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Queen Rania meets with UN High Commissioner for Refugees to discuss global refugee crisis

By JT - Sep 19,2023 - Last updated at Sep 19,2023

Her Majesty Queen Rania meets with United Nations High Commissioner for Refugees Filippo Grandi at the UN Refugee Agency offices in New York on Monday (Photo courtesy of Her Majesty’s office)

AMMAN — Her Majesty Queen Rania Al Abdullah met with United Nations High Commissioner for Refugees Filippo Grandi at the UN Refugee Agency (UNHCR) offices in New York on Monday, to discuss the plight of Syrian and Sudanese refugees and local communities in host countries, amid dwindling global donor support at a time when increased urgent international cooperation is needed.

During the meeting, Her Majesty and Grandi discussed the protracted Syrian refugee crisis, which has become severely underfunded in recent years. Despite being overshadowed by other unfolding emergencies around the world, the Queen explained that “the Syrian refugee crisis is still very much a crisis” for Jordan, according to a statement from Her Majesty’s office.

Due to declining international support, Jordan, which is host to over 1.3 million Syrian refugees — 12 per cent of its population — of which some 655,000 are registered with UNHCR, is being forced to carry more of the burden singlehandedly. The refugee response is woefully underfunded with serious consequences for the lives of refugees and decreased global support has forced the UN World Food Program (WFP) to reduce assistance to over 100,000 Syrian refugees in camps and fully withdraw support for 50,000 others living outside camps.

Underlining the enormous implications of this decision for Syrian refugees in Jordan, Her Majesty reiterated the importance of pooling efforts, reaffirming Grandi’s emphasis on collective strategic action to address the plight of global refugees.

The High Commissioner and the agency’s team also briefed Her Majesty on the gravity of the situation in Sudan, which according to UNHCR, has contributed to the forced displacement of over 5 million Sudanese — 4 million of whom are internally displaced, with the rest seeking refuge and asylum in neighbouring countries.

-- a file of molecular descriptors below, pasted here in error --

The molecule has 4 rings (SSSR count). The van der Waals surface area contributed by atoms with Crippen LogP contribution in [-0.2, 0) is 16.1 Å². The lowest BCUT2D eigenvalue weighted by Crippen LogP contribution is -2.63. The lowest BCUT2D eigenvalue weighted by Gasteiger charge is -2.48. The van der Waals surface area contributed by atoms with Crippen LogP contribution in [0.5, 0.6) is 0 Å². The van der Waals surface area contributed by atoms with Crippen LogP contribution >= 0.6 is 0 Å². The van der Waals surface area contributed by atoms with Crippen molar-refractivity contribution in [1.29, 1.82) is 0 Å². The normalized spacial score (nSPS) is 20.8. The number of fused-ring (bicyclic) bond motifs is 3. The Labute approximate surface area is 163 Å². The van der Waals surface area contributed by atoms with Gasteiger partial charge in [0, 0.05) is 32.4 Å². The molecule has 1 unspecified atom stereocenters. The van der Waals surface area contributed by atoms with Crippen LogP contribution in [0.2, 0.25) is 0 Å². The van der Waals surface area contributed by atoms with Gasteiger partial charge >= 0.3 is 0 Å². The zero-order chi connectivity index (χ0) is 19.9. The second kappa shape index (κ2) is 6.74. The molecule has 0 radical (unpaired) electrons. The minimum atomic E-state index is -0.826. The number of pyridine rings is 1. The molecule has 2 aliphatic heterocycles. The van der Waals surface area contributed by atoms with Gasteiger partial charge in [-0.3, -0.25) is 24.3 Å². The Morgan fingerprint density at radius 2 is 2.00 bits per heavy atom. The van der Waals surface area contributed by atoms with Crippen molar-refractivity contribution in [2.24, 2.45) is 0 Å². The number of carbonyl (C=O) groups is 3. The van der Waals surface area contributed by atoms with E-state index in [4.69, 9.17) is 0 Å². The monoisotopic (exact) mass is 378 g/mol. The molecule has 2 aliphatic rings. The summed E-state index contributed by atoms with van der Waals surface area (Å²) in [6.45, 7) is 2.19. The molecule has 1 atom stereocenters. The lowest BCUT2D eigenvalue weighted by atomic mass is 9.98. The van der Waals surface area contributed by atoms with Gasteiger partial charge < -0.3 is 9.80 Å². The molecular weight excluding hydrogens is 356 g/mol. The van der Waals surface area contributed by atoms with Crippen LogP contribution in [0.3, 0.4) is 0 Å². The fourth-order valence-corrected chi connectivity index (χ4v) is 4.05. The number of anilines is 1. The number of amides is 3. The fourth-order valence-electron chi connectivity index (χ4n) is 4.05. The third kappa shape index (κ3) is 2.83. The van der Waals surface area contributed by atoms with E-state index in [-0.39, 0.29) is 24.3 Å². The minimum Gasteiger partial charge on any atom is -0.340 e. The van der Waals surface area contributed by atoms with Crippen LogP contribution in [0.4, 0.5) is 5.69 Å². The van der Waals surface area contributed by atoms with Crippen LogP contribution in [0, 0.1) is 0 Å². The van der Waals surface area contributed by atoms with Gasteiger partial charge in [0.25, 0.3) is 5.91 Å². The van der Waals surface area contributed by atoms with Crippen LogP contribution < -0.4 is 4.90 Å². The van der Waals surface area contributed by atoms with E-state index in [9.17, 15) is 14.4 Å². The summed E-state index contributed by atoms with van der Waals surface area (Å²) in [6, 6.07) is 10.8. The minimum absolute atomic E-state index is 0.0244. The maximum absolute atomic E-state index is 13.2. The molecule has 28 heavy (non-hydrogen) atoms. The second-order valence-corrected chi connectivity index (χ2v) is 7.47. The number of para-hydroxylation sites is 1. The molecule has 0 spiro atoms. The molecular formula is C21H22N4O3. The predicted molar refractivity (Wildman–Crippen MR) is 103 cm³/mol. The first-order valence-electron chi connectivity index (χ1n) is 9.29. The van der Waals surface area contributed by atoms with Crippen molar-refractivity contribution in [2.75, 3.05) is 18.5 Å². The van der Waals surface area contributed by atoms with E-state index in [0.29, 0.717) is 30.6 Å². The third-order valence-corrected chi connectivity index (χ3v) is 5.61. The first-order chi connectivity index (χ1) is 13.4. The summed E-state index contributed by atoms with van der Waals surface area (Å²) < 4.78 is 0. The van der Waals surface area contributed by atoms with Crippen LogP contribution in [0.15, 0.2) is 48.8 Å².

Since the outbreak of Sudan’s crisis in April, refugees have been crossing Sudan’s borders into five neighbouring countries: The Central African Republic (CAR), Chad, South Sudan, Egypt and Ethiopia. Underscoring the scale of the Sudanese refugee crisis, the High Commissioner noted that 90 per cent of those arriving in Chad, from where he recently returned, are women and children. Grandi also highlighted the challenges faced by neighbouring host nations struggling to contend with the growing influx given their already limited resources and preexisting crises.

Calling attention to the pressing need for greater financial support, Grandi informed Her Majesty about the inadequate funding for UNHCR’s Sudan Emergency Regional Refugee Response Plan. The plan, which is appealing for a little over $1 billion to provide essential aid and protection to over 1.8 million Sudanese expected to arrive in the five neighbouring countries by the end of 2023, has received only 27 per cent of its required funding to date.

Her Majesty also raised the subject of heightened intolerance towards refugees, stating that in light of multiple crises unfolding around the world, “feelings towards refugees and migrants have become polarised and politicised, eliciting so many passions on all sides”, and adding that this polarisation of attitudes can be an obstacle to UNHCR’s work.

Commending UNHCR’s efforts, Her Majesty said, “Your team, with their combination in equal parts of compassion and professionalism, are probably the only ray of light for displaced people. They come to you in their darkest hour with nothing, and need everything and your help is really the difference between life and death.”

For his part, Grandi stated, “I am grateful to the Kingdom of Jordan and Her Majesty for their steadfast and extraordinary support of refugees from Syria and throughout the region over the decades. The hospitality is remarkable, but cannot be taken for granted. It is critical that the world provides continued and robust support to not just the refugees, but also Jordanian hosts who continue to shoulder the international community’s responsibility for so many refugees.”

Her Majesty and Grandi were joined at the meeting by UNHCR New York Office Director Ruven Menikdiwela, Special Assistant to the High Commissioner Dustin Okazaki and UNHCR New York Office Senior Policy Advisor Blanche Tax.

 

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